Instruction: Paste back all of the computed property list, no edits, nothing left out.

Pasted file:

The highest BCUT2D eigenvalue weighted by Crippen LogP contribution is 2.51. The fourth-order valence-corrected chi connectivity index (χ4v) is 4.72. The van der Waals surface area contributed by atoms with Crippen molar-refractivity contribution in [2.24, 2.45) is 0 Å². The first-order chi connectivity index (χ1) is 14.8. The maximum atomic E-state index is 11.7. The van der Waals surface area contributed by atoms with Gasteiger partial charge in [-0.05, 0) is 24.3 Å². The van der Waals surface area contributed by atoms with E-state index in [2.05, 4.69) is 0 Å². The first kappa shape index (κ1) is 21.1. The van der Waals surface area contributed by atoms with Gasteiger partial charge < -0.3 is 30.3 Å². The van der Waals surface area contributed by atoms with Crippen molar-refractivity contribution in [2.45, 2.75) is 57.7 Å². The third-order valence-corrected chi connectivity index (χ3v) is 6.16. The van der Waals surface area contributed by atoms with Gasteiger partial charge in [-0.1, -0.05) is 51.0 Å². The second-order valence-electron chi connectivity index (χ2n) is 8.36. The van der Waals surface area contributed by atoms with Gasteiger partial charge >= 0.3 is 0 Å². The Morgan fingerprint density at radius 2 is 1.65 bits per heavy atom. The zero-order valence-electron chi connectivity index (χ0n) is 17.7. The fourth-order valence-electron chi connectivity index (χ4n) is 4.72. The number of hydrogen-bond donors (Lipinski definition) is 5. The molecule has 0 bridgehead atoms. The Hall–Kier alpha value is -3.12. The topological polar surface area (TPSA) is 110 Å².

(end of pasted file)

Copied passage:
The highest BCUT2D eigenvalue weighted by Crippen LogP contribution is 2.51. The fourth-order valence-corrected chi connectivity index (χ4v) is 4.72. The van der Waals surface area contributed by atoms with Crippen molar-refractivity contribution in [2.24, 2.45) is 0 Å². The first-order chi connectivity index (χ1) is 14.8. The maximum atomic E-state index is 11.7. The van der Waals surface area contributed by atoms with Gasteiger partial charge in [-0.05, 0) is 24.3 Å². The van der Waals surface area contributed by atoms with E-state index in [2.05, 4.69) is 0 Å². The first kappa shape index (κ1) is 21.1. The van der Waals surface area contributed by atoms with Gasteiger partial charge < -0.3 is 30.3 Å². The van der Waals surface area contributed by atoms with Crippen molar-refractivity contribution in [2.45, 2.75) is 57.7 Å². The third-order valence-corrected chi connectivity index (χ3v) is 6.16. The van der Waals surface area contributed by atoms with Gasteiger partial charge in [-0.1, -0.05) is 51.0 Å². The second-order valence-electron chi connectivity index (χ2n) is 8.36. The van der Waals surface area contributed by atoms with Gasteiger partial charge >= 0.3 is 0 Å². The Morgan fingerprint density at radius 2 is 1.65 bits per heavy atom. The zero-order valence-electron chi connectivity index (χ0n) is 17.7. The fourth-order valence-electron chi connectivity index (χ4n) is 4.72. The number of hydrogen-bond donors (Lipinski definition) is 5. The molecule has 0 bridgehead atoms. The Hall–Kier alpha value is -3.12. The topological polar surface area (TPSA) is 110 Å².